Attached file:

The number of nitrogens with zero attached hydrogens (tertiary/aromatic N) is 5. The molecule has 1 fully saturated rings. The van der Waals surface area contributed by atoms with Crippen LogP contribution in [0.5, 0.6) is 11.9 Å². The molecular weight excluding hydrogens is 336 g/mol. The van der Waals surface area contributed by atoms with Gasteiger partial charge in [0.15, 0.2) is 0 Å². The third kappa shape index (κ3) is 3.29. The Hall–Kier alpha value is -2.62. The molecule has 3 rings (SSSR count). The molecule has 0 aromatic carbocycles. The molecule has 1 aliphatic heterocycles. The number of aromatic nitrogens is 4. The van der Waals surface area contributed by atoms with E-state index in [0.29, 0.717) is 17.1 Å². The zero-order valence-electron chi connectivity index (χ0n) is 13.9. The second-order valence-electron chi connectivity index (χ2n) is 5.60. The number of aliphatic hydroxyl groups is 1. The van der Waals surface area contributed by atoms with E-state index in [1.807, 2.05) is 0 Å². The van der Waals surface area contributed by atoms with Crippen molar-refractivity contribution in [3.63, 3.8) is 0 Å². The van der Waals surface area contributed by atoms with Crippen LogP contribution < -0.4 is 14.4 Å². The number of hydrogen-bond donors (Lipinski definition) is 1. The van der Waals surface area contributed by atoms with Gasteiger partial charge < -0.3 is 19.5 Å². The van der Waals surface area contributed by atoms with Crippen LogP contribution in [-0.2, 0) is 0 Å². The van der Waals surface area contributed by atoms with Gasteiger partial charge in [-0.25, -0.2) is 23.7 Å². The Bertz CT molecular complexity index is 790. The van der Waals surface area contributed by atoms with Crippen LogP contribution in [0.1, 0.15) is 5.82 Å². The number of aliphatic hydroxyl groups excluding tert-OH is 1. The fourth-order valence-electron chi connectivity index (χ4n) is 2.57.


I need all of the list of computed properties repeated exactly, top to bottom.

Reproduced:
The number of nitrogens with zero attached hydrogens (tertiary/aromatic N) is 5. The molecule has 1 fully saturated rings. The van der Waals surface area contributed by atoms with Crippen LogP contribution in [0.5, 0.6) is 11.9 Å². The molecular weight excluding hydrogens is 336 g/mol. The van der Waals surface area contributed by atoms with Gasteiger partial charge in [0.15, 0.2) is 0 Å². The third kappa shape index (κ3) is 3.29. The Hall–Kier alpha value is -2.62. The molecule has 3 rings (SSSR count). The molecule has 0 aromatic carbocycles. The molecule has 1 aliphatic heterocycles. The number of aromatic nitrogens is 4. The van der Waals surface area contributed by atoms with E-state index in [0.29, 0.717) is 17.1 Å². The zero-order valence-electron chi connectivity index (χ0n) is 13.9. The second-order valence-electron chi connectivity index (χ2n) is 5.60. The number of aliphatic hydroxyl groups is 1. The van der Waals surface area contributed by atoms with E-state index in [1.807, 2.05) is 0 Å². The van der Waals surface area contributed by atoms with Crippen molar-refractivity contribution in [3.63, 3.8) is 0 Å². The van der Waals surface area contributed by atoms with Crippen LogP contribution < -0.4 is 14.4 Å². The number of hydrogen-bond donors (Lipinski definition) is 1. The van der Waals surface area contributed by atoms with Gasteiger partial charge < -0.3 is 19.5 Å². The van der Waals surface area contributed by atoms with Crippen LogP contribution in [-0.2, 0) is 0 Å². The van der Waals surface area contributed by atoms with Gasteiger partial charge in [-0.25, -0.2) is 23.7 Å². The Bertz CT molecular complexity index is 790. The van der Waals surface area contributed by atoms with Crippen LogP contribution in [0.1, 0.15) is 5.82 Å². The number of aliphatic hydroxyl groups excluding tert-OH is 1. The fourth-order valence-electron chi connectivity index (χ4n) is 2.57.